One of the ways to bridge innovation gaps is building engineering-type consortiums – the contact network structures that combine the knowledge generation environment with the knowledge technologization environment, and provide deep engineering in case of interaction of these environments. In 2011, the author, based on the learning and scientific innovation environment theory, developed a concept and a business model of an expert-technological consortium, representing an in-depth type engineering platform for network transfer of technologies in the system of interaction between universities, research organizations, high-tech companies and venture business (Karpov¸ 2012а, р. 47-65).

Concept of creative spaces

Based on the analysis of scientific sources and contents of information resources of universities, I identify three types of conceptualizations of university creative spaces: a model of environment surrounding, a model of cognitive processes, a model of cognitive system linking processes of knowledge acquisition and creation to epistemically active (generative) environment (Karpov, 2017b, р. 922). In my opinion, the third conceptualization – the process-environmental model, is the most promising in the context of study and construction a creative university. It rests on a comprehensive approach that is justified by the fact that the educational environment in the knowledge society more and more predetermines possibilities of the cognition method, and the cognition method requires its own environment.

In the first type of conceptualization – in the model of environment surrounding, the creative space means ergonomics and technical equipment of training premises, scientific laboratories, rehearsal rooms, Fab-laboratories, etc. (Martin, Morris, Rogers, & Kilgallon, 2010, р. 23). The main propulsor in distribution of this approach is commercial interests of architectural companies, design studios, gadgets manufacturers, and large corporations.

An example of the second type of conceptualization – the model of cognitive processes, is an approach proposed by Wierzbicki and Nakamori (2005, р. 9-11), where the “creative space” denotes a conceptual scheme of knowledge creation on the basis of the SECI-spiral model by Nonaka and Takeuchi. In the latter, the knowledge increment process is described as a result of four successive transitions: Socialization, Externalization, Combination, and Internalization.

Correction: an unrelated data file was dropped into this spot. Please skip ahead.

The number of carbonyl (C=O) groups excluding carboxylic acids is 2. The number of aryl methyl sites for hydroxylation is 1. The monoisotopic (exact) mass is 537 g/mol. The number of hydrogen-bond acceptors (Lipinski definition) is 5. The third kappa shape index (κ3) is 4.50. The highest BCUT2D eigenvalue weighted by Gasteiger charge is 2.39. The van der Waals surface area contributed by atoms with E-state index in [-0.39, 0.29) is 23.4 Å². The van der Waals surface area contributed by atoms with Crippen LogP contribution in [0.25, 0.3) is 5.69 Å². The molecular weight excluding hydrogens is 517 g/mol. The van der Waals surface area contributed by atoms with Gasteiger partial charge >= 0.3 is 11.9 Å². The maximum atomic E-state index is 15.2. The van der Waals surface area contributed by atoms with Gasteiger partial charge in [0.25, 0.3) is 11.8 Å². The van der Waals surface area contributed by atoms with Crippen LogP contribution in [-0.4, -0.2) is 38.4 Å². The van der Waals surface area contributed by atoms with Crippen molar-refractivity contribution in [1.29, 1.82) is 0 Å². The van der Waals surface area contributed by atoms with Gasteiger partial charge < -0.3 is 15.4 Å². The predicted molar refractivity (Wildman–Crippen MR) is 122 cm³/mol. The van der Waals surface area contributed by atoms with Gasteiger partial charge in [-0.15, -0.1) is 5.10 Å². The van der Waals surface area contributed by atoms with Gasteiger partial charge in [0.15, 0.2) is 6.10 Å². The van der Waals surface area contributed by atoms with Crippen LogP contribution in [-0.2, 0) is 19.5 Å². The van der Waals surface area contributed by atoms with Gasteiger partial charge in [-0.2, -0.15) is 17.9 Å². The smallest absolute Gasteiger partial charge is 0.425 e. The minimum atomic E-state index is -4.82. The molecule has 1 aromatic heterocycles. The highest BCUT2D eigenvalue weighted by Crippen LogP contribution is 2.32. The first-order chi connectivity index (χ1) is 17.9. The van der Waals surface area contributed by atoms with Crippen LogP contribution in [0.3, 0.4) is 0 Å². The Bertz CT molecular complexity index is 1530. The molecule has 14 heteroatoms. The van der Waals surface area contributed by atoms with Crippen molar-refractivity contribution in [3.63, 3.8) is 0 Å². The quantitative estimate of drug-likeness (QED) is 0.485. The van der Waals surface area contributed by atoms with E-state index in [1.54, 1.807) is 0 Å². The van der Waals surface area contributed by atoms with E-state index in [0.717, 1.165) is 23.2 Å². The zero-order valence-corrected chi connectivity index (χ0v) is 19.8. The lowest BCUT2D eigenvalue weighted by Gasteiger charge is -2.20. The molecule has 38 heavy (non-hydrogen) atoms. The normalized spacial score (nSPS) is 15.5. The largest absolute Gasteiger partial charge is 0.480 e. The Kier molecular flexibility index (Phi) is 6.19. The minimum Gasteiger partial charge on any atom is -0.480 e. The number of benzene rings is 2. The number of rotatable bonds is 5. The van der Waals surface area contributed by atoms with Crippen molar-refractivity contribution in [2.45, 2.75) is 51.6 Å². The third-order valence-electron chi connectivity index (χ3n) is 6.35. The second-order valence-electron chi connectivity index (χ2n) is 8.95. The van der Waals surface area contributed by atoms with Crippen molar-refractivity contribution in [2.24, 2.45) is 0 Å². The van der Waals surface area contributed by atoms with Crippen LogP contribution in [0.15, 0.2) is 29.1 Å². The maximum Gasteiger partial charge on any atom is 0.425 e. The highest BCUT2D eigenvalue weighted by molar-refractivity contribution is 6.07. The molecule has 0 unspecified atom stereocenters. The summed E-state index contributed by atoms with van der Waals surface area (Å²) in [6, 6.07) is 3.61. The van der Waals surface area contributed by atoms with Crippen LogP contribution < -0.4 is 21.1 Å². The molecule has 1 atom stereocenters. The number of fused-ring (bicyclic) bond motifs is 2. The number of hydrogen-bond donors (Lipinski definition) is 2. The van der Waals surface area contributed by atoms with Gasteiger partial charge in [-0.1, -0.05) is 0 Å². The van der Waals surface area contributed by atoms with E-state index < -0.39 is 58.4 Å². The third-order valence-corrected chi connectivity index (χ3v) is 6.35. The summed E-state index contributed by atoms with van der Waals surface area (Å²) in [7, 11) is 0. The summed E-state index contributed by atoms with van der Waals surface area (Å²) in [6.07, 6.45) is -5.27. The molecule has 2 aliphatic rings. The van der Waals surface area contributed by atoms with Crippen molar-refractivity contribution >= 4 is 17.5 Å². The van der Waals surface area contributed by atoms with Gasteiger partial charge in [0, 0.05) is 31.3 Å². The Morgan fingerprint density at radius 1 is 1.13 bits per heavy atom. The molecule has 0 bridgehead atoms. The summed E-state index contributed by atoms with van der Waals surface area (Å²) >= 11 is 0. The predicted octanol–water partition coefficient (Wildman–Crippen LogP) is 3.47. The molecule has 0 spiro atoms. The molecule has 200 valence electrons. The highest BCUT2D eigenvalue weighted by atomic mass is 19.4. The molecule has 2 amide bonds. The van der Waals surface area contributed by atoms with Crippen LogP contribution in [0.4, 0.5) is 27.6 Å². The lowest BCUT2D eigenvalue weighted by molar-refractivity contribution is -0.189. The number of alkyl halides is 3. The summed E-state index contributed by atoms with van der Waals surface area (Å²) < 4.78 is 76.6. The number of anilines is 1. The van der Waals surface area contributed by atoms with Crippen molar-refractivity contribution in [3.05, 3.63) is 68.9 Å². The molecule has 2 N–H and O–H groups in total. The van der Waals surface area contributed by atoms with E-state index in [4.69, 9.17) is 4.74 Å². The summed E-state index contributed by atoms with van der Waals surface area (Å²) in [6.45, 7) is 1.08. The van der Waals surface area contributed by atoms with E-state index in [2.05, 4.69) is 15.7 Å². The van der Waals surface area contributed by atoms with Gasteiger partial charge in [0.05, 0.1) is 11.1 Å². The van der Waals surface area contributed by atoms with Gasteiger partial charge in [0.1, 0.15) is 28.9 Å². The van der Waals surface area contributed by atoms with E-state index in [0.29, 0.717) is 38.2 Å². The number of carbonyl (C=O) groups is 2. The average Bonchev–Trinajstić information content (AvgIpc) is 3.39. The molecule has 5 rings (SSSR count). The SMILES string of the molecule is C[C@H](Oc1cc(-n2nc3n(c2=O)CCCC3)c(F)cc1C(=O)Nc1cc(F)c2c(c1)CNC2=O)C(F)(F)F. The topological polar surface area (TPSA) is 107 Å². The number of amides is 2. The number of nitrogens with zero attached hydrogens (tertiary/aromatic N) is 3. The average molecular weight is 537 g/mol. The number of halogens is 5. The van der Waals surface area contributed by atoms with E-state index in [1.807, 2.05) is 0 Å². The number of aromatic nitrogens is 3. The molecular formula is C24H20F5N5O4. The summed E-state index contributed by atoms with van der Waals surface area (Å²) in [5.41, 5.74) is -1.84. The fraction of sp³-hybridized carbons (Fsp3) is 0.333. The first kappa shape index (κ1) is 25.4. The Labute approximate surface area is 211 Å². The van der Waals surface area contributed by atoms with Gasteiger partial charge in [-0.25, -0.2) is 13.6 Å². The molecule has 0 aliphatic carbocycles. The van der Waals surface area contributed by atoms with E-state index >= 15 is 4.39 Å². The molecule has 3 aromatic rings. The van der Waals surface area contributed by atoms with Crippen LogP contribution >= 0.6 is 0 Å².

The third – the process-environmental type of conceptualizations is at the stage of theoretical development. For instance, Boys calls “to look beyond ... ‘beanbag’ approach to learning space design”, which focuses on “playful settings, bright colors, natural lighting and softer furnishings” and rests on “learning cafés, informal seating areas, corridor alcoves or social hubs”. His standpoint lies in the fact that “the space is therefore one of our means of thinking about the world and of embodying thought into action”. Therefore, specific sets of social and spatial practices should be analyzed in a relevant context to understand the relationship between learning and space at different levels (Boys, 2011, р. 1, 6, 7).

Within the process-environment concept, the creative space is defined by me as a cognitive-generative system stimulating creativity and development processes of the creative thinking function via a link between cognitive activity and epistemic-active environment.

With respect to knowledge generation, the type of universities is determined by the following academic missions: University 1.0 – only an educational institution, University 2.0 – learning and research missions, University 3.0, in addition to the latter two, undertakes the mission of social and economic development. Each of them cultivates its own dominant type of cognitive attitude and specialized creativity.